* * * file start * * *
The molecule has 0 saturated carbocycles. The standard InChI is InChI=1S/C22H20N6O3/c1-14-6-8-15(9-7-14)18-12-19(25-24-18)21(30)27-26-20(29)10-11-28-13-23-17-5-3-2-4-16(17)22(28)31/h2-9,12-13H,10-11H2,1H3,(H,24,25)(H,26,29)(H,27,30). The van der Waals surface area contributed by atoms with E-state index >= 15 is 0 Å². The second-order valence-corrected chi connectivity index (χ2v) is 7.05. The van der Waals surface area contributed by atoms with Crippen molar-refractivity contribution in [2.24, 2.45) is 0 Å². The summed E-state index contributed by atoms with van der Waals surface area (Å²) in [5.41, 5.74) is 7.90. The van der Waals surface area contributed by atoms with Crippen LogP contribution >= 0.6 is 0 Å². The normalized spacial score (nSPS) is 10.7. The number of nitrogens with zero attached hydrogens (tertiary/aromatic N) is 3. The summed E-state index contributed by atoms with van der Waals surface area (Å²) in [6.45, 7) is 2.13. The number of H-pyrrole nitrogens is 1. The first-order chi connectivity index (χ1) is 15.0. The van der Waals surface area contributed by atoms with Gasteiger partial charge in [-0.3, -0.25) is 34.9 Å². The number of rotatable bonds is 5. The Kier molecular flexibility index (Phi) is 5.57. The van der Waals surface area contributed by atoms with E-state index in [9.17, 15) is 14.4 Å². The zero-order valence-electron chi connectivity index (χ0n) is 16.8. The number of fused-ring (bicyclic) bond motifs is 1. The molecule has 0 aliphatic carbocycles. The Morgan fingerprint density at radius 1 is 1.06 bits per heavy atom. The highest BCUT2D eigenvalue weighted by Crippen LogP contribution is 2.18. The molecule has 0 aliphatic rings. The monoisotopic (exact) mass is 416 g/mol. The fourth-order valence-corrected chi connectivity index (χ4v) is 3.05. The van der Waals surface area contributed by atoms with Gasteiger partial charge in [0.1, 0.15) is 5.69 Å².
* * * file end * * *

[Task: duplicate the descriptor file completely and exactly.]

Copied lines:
The molecule has 0 saturated carbocycles. The standard InChI is InChI=1S/C22H20N6O3/c1-14-6-8-15(9-7-14)18-12-19(25-24-18)21(30)27-26-20(29)10-11-28-13-23-17-5-3-2-4-16(17)22(28)31/h2-9,12-13H,10-11H2,1H3,(H,24,25)(H,26,29)(H,27,30). The van der Waals surface area contributed by atoms with E-state index >= 15 is 0 Å². The second-order valence-corrected chi connectivity index (χ2v) is 7.05. The van der Waals surface area contributed by atoms with Crippen molar-refractivity contribution in [2.24, 2.45) is 0 Å². The summed E-state index contributed by atoms with van der Waals surface area (Å²) in [5.41, 5.74) is 7.90. The van der Waals surface area contributed by atoms with Crippen LogP contribution >= 0.6 is 0 Å². The normalized spacial score (nSPS) is 10.7. The number of nitrogens with zero attached hydrogens (tertiary/aromatic N) is 3. The summed E-state index contributed by atoms with van der Waals surface area (Å²) in [6.45, 7) is 2.13. The number of H-pyrrole nitrogens is 1. The first-order chi connectivity index (χ1) is 15.0. The van der Waals surface area contributed by atoms with Gasteiger partial charge in [-0.3, -0.25) is 34.9 Å². The number of rotatable bonds is 5. The Kier molecular flexibility index (Phi) is 5.57. The van der Waals surface area contributed by atoms with E-state index in [9.17, 15) is 14.4 Å². The zero-order valence-electron chi connectivity index (χ0n) is 16.8. The number of fused-ring (bicyclic) bond motifs is 1. The molecule has 0 aliphatic carbocycles. The Morgan fingerprint density at radius 1 is 1.06 bits per heavy atom. The highest BCUT2D eigenvalue weighted by Crippen LogP contribution is 2.18. The molecule has 0 aliphatic rings. The monoisotopic (exact) mass is 416 g/mol. The fourth-order valence-corrected chi connectivity index (χ4v) is 3.05. The van der Waals surface area contributed by atoms with Gasteiger partial charge in [0.1, 0.15) is 5.69 Å².